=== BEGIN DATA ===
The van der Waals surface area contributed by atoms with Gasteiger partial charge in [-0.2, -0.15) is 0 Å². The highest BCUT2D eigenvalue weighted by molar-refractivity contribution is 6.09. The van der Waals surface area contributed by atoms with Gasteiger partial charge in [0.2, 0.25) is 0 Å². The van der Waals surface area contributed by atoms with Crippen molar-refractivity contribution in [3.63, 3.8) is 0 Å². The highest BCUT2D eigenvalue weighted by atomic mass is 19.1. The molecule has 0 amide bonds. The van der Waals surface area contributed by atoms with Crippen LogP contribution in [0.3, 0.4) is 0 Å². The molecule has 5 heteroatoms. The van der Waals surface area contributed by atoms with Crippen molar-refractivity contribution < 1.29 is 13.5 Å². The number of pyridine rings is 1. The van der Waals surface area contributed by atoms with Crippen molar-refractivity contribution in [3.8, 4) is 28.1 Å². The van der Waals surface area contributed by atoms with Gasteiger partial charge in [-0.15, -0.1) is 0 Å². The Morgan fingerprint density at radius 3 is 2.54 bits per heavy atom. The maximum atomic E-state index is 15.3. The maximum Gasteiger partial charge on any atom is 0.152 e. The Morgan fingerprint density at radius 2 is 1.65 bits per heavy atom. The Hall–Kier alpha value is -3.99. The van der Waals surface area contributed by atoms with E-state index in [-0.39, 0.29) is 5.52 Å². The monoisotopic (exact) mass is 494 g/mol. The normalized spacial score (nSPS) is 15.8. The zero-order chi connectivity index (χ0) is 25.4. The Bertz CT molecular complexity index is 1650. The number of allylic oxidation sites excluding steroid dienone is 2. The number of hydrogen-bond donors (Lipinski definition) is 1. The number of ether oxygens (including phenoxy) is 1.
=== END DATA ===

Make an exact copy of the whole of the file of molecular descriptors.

The van der Waals surface area contributed by atoms with Gasteiger partial charge in [-0.2, -0.15) is 0 Å². The highest BCUT2D eigenvalue weighted by molar-refractivity contribution is 6.09. The van der Waals surface area contributed by atoms with Gasteiger partial charge in [0.2, 0.25) is 0 Å². The van der Waals surface area contributed by atoms with Crippen molar-refractivity contribution in [3.63, 3.8) is 0 Å². The highest BCUT2D eigenvalue weighted by atomic mass is 19.1. The molecule has 0 amide bonds. The van der Waals surface area contributed by atoms with Crippen LogP contribution in [0.3, 0.4) is 0 Å². The molecule has 5 heteroatoms. The van der Waals surface area contributed by atoms with Crippen molar-refractivity contribution < 1.29 is 13.5 Å². The number of pyridine rings is 1. The van der Waals surface area contributed by atoms with Crippen molar-refractivity contribution in [3.8, 4) is 28.1 Å². The van der Waals surface area contributed by atoms with Gasteiger partial charge in [-0.15, -0.1) is 0 Å². The Morgan fingerprint density at radius 3 is 2.54 bits per heavy atom. The maximum atomic E-state index is 15.3. The maximum Gasteiger partial charge on any atom is 0.152 e. The Morgan fingerprint density at radius 2 is 1.65 bits per heavy atom. The Hall–Kier alpha value is -3.99. The van der Waals surface area contributed by atoms with E-state index in [-0.39, 0.29) is 5.52 Å². The monoisotopic (exact) mass is 494 g/mol. The normalized spacial score (nSPS) is 15.8. The zero-order chi connectivity index (χ0) is 25.4. The Bertz CT molecular complexity index is 1650. The number of allylic oxidation sites excluding steroid dienone is 2. The number of hydrogen-bond donors (Lipinski definition) is 1. The number of ether oxygens (including phenoxy) is 1.